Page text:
Taliban to name Haibatullah Akhundzada supreme leader

Taliban supreme leader
Taliban supreme leader Haibatullah Akhundzada
  • In Kandahar this week, Sheikh Haibatullah has been meeting with other key Taliban commanders, including Mullah Omar.
  • Other significant positions in the administration are expected to be filled by Sirajuddin Haqqani’s group in the near future as well.
  • Taliban commanders from other factions are expected to be appointed to cabinet positions.

NEW YORK: The city of New York is a hive of activity. As the establishment of Afghanistan’s new government nears completion, the Taliban are preparing to nominate Sheikh Haibatullah Akhundzada as the country’s supreme leader, according to a report published Wednesday by The New York Times, citing a Taliban official in the country.

According to a newspaper in the United States, the announcement might come as soon as Thursday. According to a Taliban official who spoke on the condition of anonymity, the Taliban are also willing to replace critical positions in the country’s war-torn government, according to a report in the New York Times.

Related: Taliban Afghanistan and their Islamic Emirates of Afghanistan


This week, Sheikh Haibatullah has been meeting with other senior Taliban figures in Kandahar, Afghanistan.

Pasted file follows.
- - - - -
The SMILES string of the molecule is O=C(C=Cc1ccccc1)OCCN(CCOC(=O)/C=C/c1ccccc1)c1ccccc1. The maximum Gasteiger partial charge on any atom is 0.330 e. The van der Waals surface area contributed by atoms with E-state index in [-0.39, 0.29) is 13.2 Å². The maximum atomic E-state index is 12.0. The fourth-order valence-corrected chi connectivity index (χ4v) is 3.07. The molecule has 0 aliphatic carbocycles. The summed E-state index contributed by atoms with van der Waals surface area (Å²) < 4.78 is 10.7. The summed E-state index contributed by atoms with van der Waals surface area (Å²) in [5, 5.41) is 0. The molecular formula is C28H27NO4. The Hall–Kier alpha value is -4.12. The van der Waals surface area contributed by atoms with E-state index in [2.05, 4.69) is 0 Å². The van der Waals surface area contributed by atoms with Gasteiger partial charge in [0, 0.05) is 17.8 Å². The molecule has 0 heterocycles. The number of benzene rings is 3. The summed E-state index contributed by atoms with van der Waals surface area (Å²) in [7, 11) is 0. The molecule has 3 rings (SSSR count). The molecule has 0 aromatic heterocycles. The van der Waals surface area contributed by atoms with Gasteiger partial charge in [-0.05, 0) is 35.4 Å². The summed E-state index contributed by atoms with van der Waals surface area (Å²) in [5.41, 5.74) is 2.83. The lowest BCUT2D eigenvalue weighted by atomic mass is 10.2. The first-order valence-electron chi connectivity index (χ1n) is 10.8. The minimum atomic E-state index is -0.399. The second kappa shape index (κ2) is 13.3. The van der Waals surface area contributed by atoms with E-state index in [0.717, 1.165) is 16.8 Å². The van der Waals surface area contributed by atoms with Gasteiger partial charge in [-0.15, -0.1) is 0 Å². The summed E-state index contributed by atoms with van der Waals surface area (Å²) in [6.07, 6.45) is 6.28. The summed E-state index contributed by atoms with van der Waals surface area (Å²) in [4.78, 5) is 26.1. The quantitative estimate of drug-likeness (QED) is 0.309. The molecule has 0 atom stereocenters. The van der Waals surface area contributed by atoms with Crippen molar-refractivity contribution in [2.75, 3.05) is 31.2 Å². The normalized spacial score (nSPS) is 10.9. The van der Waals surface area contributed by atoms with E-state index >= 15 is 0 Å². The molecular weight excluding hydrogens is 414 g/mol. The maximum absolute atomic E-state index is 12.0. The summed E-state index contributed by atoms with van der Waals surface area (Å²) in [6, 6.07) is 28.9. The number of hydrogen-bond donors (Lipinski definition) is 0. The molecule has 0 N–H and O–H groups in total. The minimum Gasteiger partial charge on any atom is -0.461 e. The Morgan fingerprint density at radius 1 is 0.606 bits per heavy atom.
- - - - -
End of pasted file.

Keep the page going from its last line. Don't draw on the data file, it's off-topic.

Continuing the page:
According to Bloomberg News, which cited Bilal Karimi, a member of the Taliban’s culture council, the plans for the new administration, including Sheikh Haibatullah’s new role, are also being discussed.

Head of the new government

Mullah Abdul Ghani Baradar, a co-founder of the Taliban who has served as the group’s deputy commander in recent years, was expected to be in control of the group’s day-to-day operations as head of government, according to the statement.

The group’s top negotiator in peace talks with the United States in Qatar, Baradar presided over the deal that cleared the way for the United States’ withdrawal from Afghanistan. Baradar was a member of the Afghan National Congress.

The proportion of the Haqqani group in the government


According to the Times, other key positions in the government are expected to go to Sirajuddin Haqqani, another deputy and an influential operations leader within the Taliban movement, and Mawlawi Mohammad Yaqoob, who is the son of the Taliban movement’s founder, Mullah Muhammad Omar, who is expected to be appointed as a minister.

In the paper’s opinion, the purpose of a leadership shura or council remained unclear, as did the question of whether its membership would meet the Taliban’s pledge of establishing an inclusive government. Leaders from past governments, like as Hamid Karzai and Abdullah Abdallah, who have remained in Kabul for discussions, are also uncertain as to whether they will be invited to participate.

According to the New York Times, Sadar Ibrahim, who has served as de facto interior minister since the Taliban’s takeover, is among the Taliban commanders who are anticipated to be appointed to cabinet positions.

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